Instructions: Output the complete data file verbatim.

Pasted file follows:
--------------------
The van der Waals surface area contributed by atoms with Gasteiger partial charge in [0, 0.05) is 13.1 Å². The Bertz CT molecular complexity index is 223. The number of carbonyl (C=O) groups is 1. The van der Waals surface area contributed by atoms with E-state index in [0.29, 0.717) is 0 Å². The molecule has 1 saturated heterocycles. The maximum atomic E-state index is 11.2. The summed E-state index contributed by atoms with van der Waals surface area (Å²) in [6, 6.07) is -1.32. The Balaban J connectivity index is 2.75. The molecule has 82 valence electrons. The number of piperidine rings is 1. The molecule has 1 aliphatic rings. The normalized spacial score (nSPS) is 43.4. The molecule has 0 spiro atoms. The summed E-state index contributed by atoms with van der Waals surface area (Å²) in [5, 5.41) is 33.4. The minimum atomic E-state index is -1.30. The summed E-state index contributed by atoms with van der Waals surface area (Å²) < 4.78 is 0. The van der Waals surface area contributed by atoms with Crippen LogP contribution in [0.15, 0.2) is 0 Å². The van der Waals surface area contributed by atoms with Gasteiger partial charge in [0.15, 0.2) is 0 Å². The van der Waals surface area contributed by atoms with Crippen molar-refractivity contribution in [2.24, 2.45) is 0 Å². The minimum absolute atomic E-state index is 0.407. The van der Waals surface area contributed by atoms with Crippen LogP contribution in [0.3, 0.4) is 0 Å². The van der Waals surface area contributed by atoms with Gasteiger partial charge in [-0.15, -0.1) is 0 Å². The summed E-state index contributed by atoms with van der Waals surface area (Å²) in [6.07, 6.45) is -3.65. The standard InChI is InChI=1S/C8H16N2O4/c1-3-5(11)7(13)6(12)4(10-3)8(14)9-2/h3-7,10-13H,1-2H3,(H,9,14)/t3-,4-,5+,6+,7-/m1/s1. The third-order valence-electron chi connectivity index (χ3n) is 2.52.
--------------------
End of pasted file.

The van der Waals surface area contributed by atoms with Gasteiger partial charge in [0, 0.05) is 13.1 Å². The Bertz CT molecular complexity index is 223. The number of carbonyl (C=O) groups is 1. The van der Waals surface area contributed by atoms with E-state index in [0.29, 0.717) is 0 Å². The molecule has 1 saturated heterocycles. The maximum atomic E-state index is 11.2. The summed E-state index contributed by atoms with van der Waals surface area (Å²) in [6, 6.07) is -1.32. The Balaban J connectivity index is 2.75. The molecule has 82 valence electrons. The number of piperidine rings is 1. The molecule has 1 aliphatic rings. The normalized spacial score (nSPS) is 43.4. The molecule has 0 spiro atoms. The summed E-state index contributed by atoms with van der Waals surface area (Å²) in [5, 5.41) is 33.4. The minimum atomic E-state index is -1.30. The summed E-state index contributed by atoms with van der Waals surface area (Å²) < 4.78 is 0. The van der Waals surface area contributed by atoms with Crippen LogP contribution in [0.15, 0.2) is 0 Å². The van der Waals surface area contributed by atoms with Gasteiger partial charge in [0.15, 0.2) is 0 Å². The van der Waals surface area contributed by atoms with Crippen molar-refractivity contribution in [2.24, 2.45) is 0 Å². The minimum absolute atomic E-state index is 0.407. The van der Waals surface area contributed by atoms with Crippen LogP contribution in [0.3, 0.4) is 0 Å². The van der Waals surface area contributed by atoms with Gasteiger partial charge in [-0.15, -0.1) is 0 Å². The summed E-state index contributed by atoms with van der Waals surface area (Å²) in [6.07, 6.45) is -3.65. The standard InChI is InChI=1S/C8H16N2O4/c1-3-5(11)7(13)6(12)4(10-3)8(14)9-2/h3-7,10-13H,1-2H3,(H,9,14)/t3-,4-,5+,6+,7-/m1/s1. The third-order valence-electron chi connectivity index (χ3n) is 2.52.